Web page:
The Social Security Administration states the average American salary is $50,321.89. If you’re like me, your annual household income is below this mark. Even as a married person with two children, we are able to thrive on $35,000 a year without living paycheck to paycheck.
It’s no secret that living on $35,000 a year isn’t easy. However, it can be done. You must be intentional with how you spend and save each dollar.
Today, I’m going to show how we don’t live paycheck to paycheck, take a vacation, and save for the future on a modest income.
Update August 2019: I originally wrote this article in September 2017 when our taxable household income was $35,000. Two years later, we now make closer to $45,000 as our business is more established. We earn a variable monthly income and still live as if we earn $35,000 a year by practicing the advice below.
1. Have a Positive Attitude
Like anything in life, you need a positive attitude. A simple change in attitude makes it easier to conquer debt and appreciate the little things.
This advice sounds cliche, but it’s true. If you need help maintaining a positive attitude, speak with your spouse, deepen your faith, listen to positive music or podcasts, and avoid negative-sounding content (like the evening news or talk radio) as much as possible.
I’ve spent my post-college years on both ends of the income spectrum making between $20,000 and $80,000 a year. I’m now in the middle of that range and probably will be for the foreseeable future.
Having $2,000 of free cash each month (when I made $80k a year) was a huge blessing for getting out of debt and saving for a house down payment. Although the 70-80 hour work weeks weren’t worth the financial peace of mind.
However, my wife and I didn’t need to earn $80,000 to pay the bills. I was scared to quit because I didn’t think we could live on a small income. After taking a somewhat unexpected $60,000 pay cut in 2015, we found out we could live on $35,000 a year. That’s because the money management tools we used while making a large income prepared us for earning less.
2. Cut Monthly Expenses
The instant way for us to have more money each month was by spending less money.
We reduced our spending in these ways:
- Cancel subscriptions (i.e. Netflix, SiriusXM, cable tv, and less phone data)
- Compare auto and homeowner’s insurance prices (You can also raise your deductible)
- Switch to a prepaid cell phone carrier (We use Cricket, but you might like Tello)
An effortless way to cancel subscriptions or lower your utility or subscription bills is using a digital assistant. Two of the best are Trim and TrueBill. If they can lower your bill, they keep a small “success fee.” Hey, you don’t have to call the phone or cable company and threaten to cancel your service or beg for a break. They do the dirty work for you.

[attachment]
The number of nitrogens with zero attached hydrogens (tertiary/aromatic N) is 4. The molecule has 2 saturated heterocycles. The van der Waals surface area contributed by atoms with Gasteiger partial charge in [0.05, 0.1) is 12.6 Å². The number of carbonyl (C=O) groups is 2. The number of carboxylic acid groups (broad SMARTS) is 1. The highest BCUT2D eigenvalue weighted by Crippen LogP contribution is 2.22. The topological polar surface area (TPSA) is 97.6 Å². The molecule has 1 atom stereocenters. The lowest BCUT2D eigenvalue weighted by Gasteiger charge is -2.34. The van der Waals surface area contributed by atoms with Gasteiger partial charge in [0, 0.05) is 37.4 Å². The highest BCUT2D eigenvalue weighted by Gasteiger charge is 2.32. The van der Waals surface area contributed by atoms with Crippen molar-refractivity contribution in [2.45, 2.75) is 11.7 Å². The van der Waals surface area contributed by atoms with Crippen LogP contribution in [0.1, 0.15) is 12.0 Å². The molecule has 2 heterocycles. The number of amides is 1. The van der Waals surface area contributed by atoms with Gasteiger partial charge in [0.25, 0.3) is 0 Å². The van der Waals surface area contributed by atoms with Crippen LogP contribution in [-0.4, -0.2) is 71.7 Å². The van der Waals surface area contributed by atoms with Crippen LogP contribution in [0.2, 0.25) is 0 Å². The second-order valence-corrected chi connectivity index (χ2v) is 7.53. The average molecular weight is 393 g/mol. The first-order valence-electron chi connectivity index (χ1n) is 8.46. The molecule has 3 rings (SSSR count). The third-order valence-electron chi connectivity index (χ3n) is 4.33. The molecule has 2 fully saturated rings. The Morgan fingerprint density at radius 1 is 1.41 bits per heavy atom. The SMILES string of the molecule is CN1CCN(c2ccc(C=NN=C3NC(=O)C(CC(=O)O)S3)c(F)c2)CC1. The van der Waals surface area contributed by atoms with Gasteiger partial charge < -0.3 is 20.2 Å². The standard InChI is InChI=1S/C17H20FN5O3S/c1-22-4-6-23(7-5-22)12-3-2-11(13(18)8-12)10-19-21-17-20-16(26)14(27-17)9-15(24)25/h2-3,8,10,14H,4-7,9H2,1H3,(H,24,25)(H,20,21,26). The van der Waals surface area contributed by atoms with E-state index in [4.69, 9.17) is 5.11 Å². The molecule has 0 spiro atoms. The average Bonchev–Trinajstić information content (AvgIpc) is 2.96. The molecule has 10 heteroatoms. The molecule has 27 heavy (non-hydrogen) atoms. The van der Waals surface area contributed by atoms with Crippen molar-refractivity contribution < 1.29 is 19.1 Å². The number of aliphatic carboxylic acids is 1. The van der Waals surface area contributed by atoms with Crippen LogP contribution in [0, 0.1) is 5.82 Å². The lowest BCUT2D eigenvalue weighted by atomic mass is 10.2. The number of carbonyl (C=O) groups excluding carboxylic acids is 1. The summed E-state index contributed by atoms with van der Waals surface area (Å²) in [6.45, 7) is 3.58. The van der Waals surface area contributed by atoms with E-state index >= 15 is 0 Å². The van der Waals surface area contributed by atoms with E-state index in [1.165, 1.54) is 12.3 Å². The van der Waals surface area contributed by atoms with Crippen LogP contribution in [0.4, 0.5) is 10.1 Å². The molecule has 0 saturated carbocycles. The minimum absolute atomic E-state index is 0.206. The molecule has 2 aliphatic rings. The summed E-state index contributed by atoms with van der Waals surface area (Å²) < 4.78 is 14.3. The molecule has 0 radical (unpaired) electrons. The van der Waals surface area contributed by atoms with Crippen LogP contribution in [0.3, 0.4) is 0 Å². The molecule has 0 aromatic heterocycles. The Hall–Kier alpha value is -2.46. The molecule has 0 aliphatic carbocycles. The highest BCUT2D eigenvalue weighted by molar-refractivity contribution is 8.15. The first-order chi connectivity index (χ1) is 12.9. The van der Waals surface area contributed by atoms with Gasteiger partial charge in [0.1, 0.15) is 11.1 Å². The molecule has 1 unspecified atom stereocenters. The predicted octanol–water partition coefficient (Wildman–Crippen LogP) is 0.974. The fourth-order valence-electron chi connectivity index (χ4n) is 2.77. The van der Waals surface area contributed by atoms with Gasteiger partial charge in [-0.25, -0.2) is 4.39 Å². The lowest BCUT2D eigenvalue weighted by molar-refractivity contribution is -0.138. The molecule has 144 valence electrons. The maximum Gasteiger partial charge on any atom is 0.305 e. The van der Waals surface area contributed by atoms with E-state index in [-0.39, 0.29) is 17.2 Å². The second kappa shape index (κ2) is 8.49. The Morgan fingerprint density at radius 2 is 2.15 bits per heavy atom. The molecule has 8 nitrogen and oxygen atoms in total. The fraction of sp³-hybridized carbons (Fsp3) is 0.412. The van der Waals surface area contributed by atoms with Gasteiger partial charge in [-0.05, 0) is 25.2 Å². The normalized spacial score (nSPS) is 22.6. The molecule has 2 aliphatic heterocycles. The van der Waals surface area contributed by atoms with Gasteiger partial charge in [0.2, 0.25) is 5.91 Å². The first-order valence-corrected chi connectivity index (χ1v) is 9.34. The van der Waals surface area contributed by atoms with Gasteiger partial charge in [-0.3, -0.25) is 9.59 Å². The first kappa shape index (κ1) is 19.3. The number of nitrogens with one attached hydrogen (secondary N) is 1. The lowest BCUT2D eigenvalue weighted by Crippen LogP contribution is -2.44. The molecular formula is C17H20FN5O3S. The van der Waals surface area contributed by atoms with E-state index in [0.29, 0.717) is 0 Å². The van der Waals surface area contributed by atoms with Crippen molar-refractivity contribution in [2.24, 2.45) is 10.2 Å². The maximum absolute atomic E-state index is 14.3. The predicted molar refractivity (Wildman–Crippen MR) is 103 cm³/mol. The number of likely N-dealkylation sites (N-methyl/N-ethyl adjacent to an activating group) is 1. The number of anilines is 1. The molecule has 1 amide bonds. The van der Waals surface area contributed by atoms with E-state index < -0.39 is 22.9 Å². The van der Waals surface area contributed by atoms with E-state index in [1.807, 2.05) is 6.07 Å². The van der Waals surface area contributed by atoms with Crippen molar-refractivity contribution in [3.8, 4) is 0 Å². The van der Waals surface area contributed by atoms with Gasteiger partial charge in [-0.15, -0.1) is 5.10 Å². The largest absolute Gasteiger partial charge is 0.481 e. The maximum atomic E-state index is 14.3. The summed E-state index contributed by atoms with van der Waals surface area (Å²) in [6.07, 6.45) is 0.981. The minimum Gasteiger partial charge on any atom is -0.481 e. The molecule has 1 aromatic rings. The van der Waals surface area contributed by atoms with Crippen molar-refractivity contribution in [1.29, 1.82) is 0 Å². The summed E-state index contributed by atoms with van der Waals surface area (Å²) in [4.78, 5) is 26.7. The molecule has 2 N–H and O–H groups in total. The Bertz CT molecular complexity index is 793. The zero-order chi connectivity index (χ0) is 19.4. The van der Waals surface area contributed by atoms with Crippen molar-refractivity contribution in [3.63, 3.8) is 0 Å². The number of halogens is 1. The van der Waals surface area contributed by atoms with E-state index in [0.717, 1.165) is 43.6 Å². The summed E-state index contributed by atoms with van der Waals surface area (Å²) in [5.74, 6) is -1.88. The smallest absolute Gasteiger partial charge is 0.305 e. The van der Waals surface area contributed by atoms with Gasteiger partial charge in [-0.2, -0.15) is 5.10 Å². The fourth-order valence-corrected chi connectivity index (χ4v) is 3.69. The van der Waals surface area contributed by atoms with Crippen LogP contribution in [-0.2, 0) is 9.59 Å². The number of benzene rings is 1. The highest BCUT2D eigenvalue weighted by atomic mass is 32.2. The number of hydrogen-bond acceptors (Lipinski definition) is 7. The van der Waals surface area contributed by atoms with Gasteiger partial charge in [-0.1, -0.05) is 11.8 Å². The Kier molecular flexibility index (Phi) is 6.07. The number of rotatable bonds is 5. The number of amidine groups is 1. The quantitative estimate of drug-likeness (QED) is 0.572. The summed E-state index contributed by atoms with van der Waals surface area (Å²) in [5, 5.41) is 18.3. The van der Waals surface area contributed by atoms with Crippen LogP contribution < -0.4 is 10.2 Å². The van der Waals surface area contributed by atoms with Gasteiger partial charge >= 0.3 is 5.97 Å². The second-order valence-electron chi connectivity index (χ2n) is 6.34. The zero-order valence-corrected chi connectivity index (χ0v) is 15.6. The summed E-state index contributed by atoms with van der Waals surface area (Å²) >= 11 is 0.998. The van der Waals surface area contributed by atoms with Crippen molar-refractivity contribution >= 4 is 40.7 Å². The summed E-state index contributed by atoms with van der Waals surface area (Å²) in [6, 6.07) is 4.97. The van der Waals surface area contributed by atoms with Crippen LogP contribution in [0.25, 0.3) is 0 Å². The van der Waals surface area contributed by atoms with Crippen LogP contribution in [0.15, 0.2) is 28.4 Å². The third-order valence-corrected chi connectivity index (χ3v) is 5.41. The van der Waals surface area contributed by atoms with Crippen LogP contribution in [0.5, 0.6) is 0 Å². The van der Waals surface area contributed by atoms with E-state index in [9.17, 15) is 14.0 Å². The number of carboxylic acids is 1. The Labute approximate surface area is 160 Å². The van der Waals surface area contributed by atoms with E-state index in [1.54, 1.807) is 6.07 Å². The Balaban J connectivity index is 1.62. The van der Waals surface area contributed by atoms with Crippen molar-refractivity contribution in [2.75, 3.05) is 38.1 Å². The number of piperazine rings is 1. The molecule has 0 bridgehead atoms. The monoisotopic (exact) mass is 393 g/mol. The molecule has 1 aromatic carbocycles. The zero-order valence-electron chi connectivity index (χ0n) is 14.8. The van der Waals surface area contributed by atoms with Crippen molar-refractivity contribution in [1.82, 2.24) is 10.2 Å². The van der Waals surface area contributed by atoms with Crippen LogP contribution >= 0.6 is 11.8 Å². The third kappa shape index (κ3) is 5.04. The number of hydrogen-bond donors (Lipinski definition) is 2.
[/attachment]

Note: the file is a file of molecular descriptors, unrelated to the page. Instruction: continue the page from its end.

- Trim: Cancel or monitor subscriptions with a text message, Facebook Messenger, or online website
- Truebill: Mobile app (and computer website) for Apple and Android devices.
If you like mobile apps, use Truebill. Otherwise, try Trim to avoid another download. Either one makes sure you pay the lowest price on your recurring bills.
3. Avoid Debt Like It’s a Plague
What do monthly payments and vacuums have in common? They both suck.
If you don’t borrow money and go into debt, you instantly need less money to live on.
For instance, not applying for a loan with a $500 monthly payment is an extra $6,000 in your bank account every year. You can use that cash to pay off current debt, invest more, or build up your rainy-day fund.
Becoming debt-free in 2018 is one way we were able to accumulate enough money to buy a rental property. We do have a small loan on that property. But we wouldn’t have this investment if we still had our own home loan and car loan to pay. Now, the tenants make our monthly loan payment.
Need Help Making a Plan to Get Out of Debt?
If you need help planning how to get out of debt, I recommend the Pay Off Debt App. My friend, Jackie, built this app to let easily see how much you need to pay each month to get out of debt. Simply list your loan amounts and the app calculates the quickest pay off strategy.
4. Don’t Drive a Fancy Car
My one “splurge” as a single person was buying a new 2012 Ford Mustang GT. I sold my dream car because the cash was more valuable than an eye-popping ride that depreciated in value monthly. It was an emotionally tough decision since that car was so fun to drive and because I no longer had a car payment.
Instead of driving a $20,000 car Mustang GT (V8 with leather interior), I got a $2,000 Mustang V6. It’s like comparing apples to oranges, I know. I still reliably get to work with an older car and the extra cash was split between rebuilding our savings and loan payments.
Pay Cash for Vehicles
We own two vehicles and the total combined value of both is around $10,000. We now save up cash so we can avoid car loans for our replacement vehicles.